Chatham Baroque presents "Journeys: Sounds of the Jewish Diaspora" | Music | Pittsburgh | Pittsburgh City Paper

Chatham Baroque presents "Journeys: Sounds of the Jewish Diaspora"

Buoyed by the success of a program it presented several years ago as part of the Pittsburgh Jewish Music Festival, this weekend Chatham Baroque revisits the theme of Jewish music culture for a concert called "Journeys: Sounds of the Jewish Diaspora."

Joining the ensemble will be New York vocalist Anna Levenstein, who specializes in early music. "She has a lot of experience singing this early Jewish repertoire," says Chatham Baroque's Scott Pauley, who plays the theorbo (a small, plucked string instrument), lute and baroque guitar. The ensemble's other guest performer is percussionist Danny Mallon. "He'll have the whole Mediterranean percussion array onstage -- Middle Eastern tap drums, Italian tambourines and Spanish castanets," says Pauley.

The program explores both traditions of European Jewish culture: Ashkenazic and Sephardic. The Eastern European strains, according to Pauley, are drawn mostly from melodies they collected from a newly published anthology called The Folk Songs of Ashkenaz. "Many were around in more schmaltzy editions, but these go back to the real tunes. Some might have a bit of a rhythmic klezmer feel, though we won't be using the instruments of a modern klezmer band."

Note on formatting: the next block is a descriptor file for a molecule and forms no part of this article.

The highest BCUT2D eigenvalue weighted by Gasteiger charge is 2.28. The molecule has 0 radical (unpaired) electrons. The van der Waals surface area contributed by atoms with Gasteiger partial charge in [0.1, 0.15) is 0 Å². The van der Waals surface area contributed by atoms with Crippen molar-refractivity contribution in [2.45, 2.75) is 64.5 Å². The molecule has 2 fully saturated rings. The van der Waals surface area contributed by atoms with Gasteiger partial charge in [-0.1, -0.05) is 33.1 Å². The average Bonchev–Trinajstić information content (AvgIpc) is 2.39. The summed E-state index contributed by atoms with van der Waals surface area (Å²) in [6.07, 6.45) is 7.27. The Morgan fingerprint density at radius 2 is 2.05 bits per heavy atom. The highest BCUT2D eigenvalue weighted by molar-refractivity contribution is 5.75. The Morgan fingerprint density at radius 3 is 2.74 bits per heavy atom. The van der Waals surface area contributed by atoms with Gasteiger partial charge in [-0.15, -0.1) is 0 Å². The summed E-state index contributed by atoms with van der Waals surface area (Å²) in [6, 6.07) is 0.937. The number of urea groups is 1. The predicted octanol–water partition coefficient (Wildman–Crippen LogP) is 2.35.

The Sephardic repertoire, meanwhile, is written in the Judeo-Spanish Ladino language. It "has that plaintive, almost gypsy-like sound," Pauley explains. "Most are tunes that have been passed down that we don't have any written records of until the 19th century -- there's quite a lot of debate about when they arose."

Yet some are directly attributable to composers. "We're doing Venetian carnival pieces from the 17th century -- a composer named Salomone Rossi, whose music is in Hebrew but sometimes appeared in a dual edition of Italian. There are a couple of non-Jewish composers who wrote Hebrew psalms intended for Jewish worship. And we're doing an instrumental by the Italian Marco Uccellini called 'La Ebrea Marinata' -- 'The Seafaring Jew.'"


Chatham Baroque. "Journeys: Sounds of the Jewish Diaspora." 8 p.m. Sat., Feb. 16. Synod Hall, 125 N. Craig St., Oakland. Also 2:30 p.m. Sun., Feb. 17. Levy Hall, Temple Rodef Shalom, 4905 Fifth Ave., Oakland. $22 ($20 seniors, $8 students). 412-687-1788

click to enlarge Anna Levenstein, performing with Chatham Baroque
Anna Levenstein, performing with Chatham Baroque

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